Toward that end, Picardi partners in the Spring with Bridgeport’s The Workplace whose “Think It Forward” mission strengthens the local workforce by putting ideas into motion for the greater good. In 2016, students in her MGMT 515: Workforce Assessment course evaluated the whole process of creating job descriptions at The Workplace – informing both UB students and The Workplace client staff on the merits of drafting relevant wording to hire and place a good fit.
For Ashley Rue ’17, who led the UB BOD student team last Fall and obtained her bachelors at the University of Connecticut, UB’s accelerated MBA program offers students a “great mix of personalities among the professors, who are all hands-on and very friendly,” she says. Plus the program itself is streamlined. “I didn’t want to be in school forever to get my MBA. UConn wanted another four years just to get a master’s. UB has a much better time-span and exactly what I was looking for – a human resources concentration.”
On Becoming Organizational Development Professionals
A self-defined “people person,” Rue notes that presenting in front of The Klein’s Board last Fall challenged her personally and helped her mature professionally.
“Leading and decision-making are two of the most critical competencies of a successful Organizational Development professional, and decision-making had always been one of my weaknesses. Taking on a project of this nature pushed me outside my comfort zone,” says Rue. “Presenting our findings was a bit nerve-wracking because the board was made up of complete strangers, with men and women of all ages and backgrounds. They had real on-the-spot questions we had to do our best to answer. But it was fun and I felt very accomplished when it was done.”
The UB MBA student presentation was enlightening on the other side of the table as well. Tim O’Connor, Vice Chairman of the Board, appreciated the thought process that went into the list of board member recommendations, which included prospective candidates from the economic, healthcare, education, manufacturing, and outreach industries.
“The students helped us realize we need to get away from recruiting board members by who we know. We have to be more targeted and thoughtful about it,” says O’Connor. “It’s tough because Bridgeport is not a wealthy community, but it’s in a wealthy county. We have to educate people dramatically about our need and our value, because there are so many good organizations out there doing the same thing.”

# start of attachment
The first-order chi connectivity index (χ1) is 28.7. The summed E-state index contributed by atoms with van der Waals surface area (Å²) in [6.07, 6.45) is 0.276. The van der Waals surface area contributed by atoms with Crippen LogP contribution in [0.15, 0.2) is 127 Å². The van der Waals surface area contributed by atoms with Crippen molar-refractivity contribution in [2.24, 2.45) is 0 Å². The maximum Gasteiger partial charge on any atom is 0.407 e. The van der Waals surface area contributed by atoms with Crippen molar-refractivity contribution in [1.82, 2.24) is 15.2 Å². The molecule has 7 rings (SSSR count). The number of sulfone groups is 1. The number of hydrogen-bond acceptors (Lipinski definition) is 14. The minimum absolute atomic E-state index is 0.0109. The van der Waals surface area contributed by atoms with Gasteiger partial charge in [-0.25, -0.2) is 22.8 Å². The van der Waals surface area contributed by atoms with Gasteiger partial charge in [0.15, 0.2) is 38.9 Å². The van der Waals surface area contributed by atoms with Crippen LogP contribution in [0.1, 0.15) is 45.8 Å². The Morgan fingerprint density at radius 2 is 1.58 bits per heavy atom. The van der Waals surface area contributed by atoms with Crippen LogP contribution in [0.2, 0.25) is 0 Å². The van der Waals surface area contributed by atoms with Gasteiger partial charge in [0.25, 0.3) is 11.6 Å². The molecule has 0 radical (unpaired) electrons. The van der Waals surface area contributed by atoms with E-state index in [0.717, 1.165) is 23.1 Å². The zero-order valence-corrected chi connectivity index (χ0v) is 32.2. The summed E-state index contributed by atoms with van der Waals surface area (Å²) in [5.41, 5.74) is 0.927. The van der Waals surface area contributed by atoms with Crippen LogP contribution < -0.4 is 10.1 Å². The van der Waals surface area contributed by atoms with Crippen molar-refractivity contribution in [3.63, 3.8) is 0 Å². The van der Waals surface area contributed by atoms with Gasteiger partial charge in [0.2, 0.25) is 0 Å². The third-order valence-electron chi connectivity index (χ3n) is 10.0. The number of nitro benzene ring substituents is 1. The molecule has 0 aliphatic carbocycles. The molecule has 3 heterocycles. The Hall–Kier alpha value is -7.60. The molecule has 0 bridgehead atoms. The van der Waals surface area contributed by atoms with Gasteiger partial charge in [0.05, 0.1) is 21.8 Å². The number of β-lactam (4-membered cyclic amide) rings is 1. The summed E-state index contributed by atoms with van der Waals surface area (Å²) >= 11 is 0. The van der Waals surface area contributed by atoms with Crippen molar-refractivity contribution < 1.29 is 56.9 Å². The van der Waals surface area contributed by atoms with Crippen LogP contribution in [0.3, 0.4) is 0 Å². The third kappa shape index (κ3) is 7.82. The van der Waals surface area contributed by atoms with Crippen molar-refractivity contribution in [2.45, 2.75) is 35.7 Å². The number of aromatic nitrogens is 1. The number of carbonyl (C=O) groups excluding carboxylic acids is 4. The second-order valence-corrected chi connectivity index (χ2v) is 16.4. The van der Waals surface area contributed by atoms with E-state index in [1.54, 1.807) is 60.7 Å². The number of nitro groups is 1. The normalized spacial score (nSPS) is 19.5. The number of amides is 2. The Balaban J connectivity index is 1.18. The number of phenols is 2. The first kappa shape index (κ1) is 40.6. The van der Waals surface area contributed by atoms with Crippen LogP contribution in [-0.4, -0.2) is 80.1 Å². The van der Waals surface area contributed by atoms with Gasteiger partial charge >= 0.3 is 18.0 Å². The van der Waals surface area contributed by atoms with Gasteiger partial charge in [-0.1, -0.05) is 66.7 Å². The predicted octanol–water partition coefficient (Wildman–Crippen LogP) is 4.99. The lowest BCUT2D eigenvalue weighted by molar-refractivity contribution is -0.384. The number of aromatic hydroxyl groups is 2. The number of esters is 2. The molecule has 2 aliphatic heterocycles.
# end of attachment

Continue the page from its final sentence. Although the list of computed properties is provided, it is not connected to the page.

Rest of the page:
As for the Economic Impact Study, O’Connor divulged that the work of the students is already in operation. “We wholesaled put that presentation into our bond proposal to the State of Connecticut,” he says, pointing out that the proposal to put in an elevator for The Klein’s older audience and address other deficiencies had to be tweaked to make sure talking points hit on the Governor’s new criteria. The Board recently re-filed with the work of UB students wholly integrated.
This year, Picardi’s new Organizational Development class will be focused fully on fundraising, with each student required to write and apply for a grant. The curriculum again lends itself to boundless possibilities for The Klein.
UB’s MBA Class, “Organizational Development,”
kicks off their Fall 2016 Semester at The Klein
“We’re very excited to see what UB students come up with this semester,” says Caso. “They’re helping us enormously because they’re sharing the workload.”
Standing Out and Stepping Up
As a strong advocate for both herself and her students’ keeping one foot in the workforce while immersed in academia, Picardi recognizes that her graduate students are mostly early on in their careers and need to stand out somehow from the steady stream of job applicants vying for HR positions in the New York Metro and New England regions.
“The more we offer this type of real-world experience, the more excitement we build for UB,” says Picardi. “Both our students and the greater community are starting to hear about our partnership with The Klein. It’s a terrific springboard for other opportunities.”
According to Gibson, it’s been most gratifying to extend experiential learning to UB’s MBA students, and “to have one of our classes do so well from the beginning. It makes us feel like we can roll these out across our other Trefz courses as well.”
He also emphasizes the confidence experiential learning builds for our graduate students. “It’s one thing to take an MBA class and list that on your resume and LinkedIn,” says Gibson. “It’s another to say, ‘Let me tell you about the project I just did, the recommendations our team made to the Board of Trustees at The Klein Memorial Auditorium.’ That’s demonstrating to the employer real value.”